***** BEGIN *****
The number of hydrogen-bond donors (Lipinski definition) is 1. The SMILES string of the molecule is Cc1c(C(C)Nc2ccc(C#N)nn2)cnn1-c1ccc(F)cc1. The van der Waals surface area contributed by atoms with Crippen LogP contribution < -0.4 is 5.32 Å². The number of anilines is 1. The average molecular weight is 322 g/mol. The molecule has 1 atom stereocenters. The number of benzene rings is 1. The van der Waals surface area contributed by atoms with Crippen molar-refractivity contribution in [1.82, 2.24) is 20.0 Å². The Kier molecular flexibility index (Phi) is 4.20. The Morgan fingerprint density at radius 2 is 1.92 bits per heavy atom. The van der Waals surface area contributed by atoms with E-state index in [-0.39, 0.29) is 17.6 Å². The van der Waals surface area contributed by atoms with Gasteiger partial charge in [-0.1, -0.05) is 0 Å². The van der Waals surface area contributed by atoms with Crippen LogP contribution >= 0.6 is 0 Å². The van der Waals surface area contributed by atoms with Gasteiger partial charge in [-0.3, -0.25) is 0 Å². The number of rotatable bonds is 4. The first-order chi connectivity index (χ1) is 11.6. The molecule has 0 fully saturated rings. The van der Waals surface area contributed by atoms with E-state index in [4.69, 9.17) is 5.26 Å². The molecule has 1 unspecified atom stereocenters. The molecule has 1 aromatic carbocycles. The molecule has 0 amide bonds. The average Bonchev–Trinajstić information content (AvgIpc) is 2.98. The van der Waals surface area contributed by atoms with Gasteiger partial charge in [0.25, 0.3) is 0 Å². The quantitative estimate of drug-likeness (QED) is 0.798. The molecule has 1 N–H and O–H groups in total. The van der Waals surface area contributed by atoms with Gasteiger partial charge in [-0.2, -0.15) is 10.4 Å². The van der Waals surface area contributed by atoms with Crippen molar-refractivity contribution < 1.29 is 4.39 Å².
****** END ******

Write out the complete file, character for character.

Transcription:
The number of hydrogen-bond donors (Lipinski definition) is 1. The SMILES string of the molecule is Cc1c(C(C)Nc2ccc(C#N)nn2)cnn1-c1ccc(F)cc1. The van der Waals surface area contributed by atoms with Crippen LogP contribution < -0.4 is 5.32 Å². The number of anilines is 1. The average molecular weight is 322 g/mol. The molecule has 1 atom stereocenters. The number of benzene rings is 1. The van der Waals surface area contributed by atoms with Crippen molar-refractivity contribution in [1.82, 2.24) is 20.0 Å². The Kier molecular flexibility index (Phi) is 4.20. The Morgan fingerprint density at radius 2 is 1.92 bits per heavy atom. The van der Waals surface area contributed by atoms with E-state index in [-0.39, 0.29) is 17.6 Å². The van der Waals surface area contributed by atoms with Gasteiger partial charge in [-0.1, -0.05) is 0 Å². The van der Waals surface area contributed by atoms with Crippen LogP contribution >= 0.6 is 0 Å². The van der Waals surface area contributed by atoms with Gasteiger partial charge in [-0.3, -0.25) is 0 Å². The number of rotatable bonds is 4. The first-order chi connectivity index (χ1) is 11.6. The molecule has 0 fully saturated rings. The van der Waals surface area contributed by atoms with E-state index in [4.69, 9.17) is 5.26 Å². The molecule has 1 unspecified atom stereocenters. The molecule has 1 aromatic carbocycles. The molecule has 0 amide bonds. The average Bonchev–Trinajstić information content (AvgIpc) is 2.98. The van der Waals surface area contributed by atoms with Gasteiger partial charge in [0.25, 0.3) is 0 Å². The quantitative estimate of drug-likeness (QED) is 0.798. The molecule has 1 N–H and O–H groups in total. The van der Waals surface area contributed by atoms with Gasteiger partial charge in [-0.2, -0.15) is 10.4 Å². The van der Waals surface area contributed by atoms with Crippen molar-refractivity contribution < 1.29 is 4.39 Å².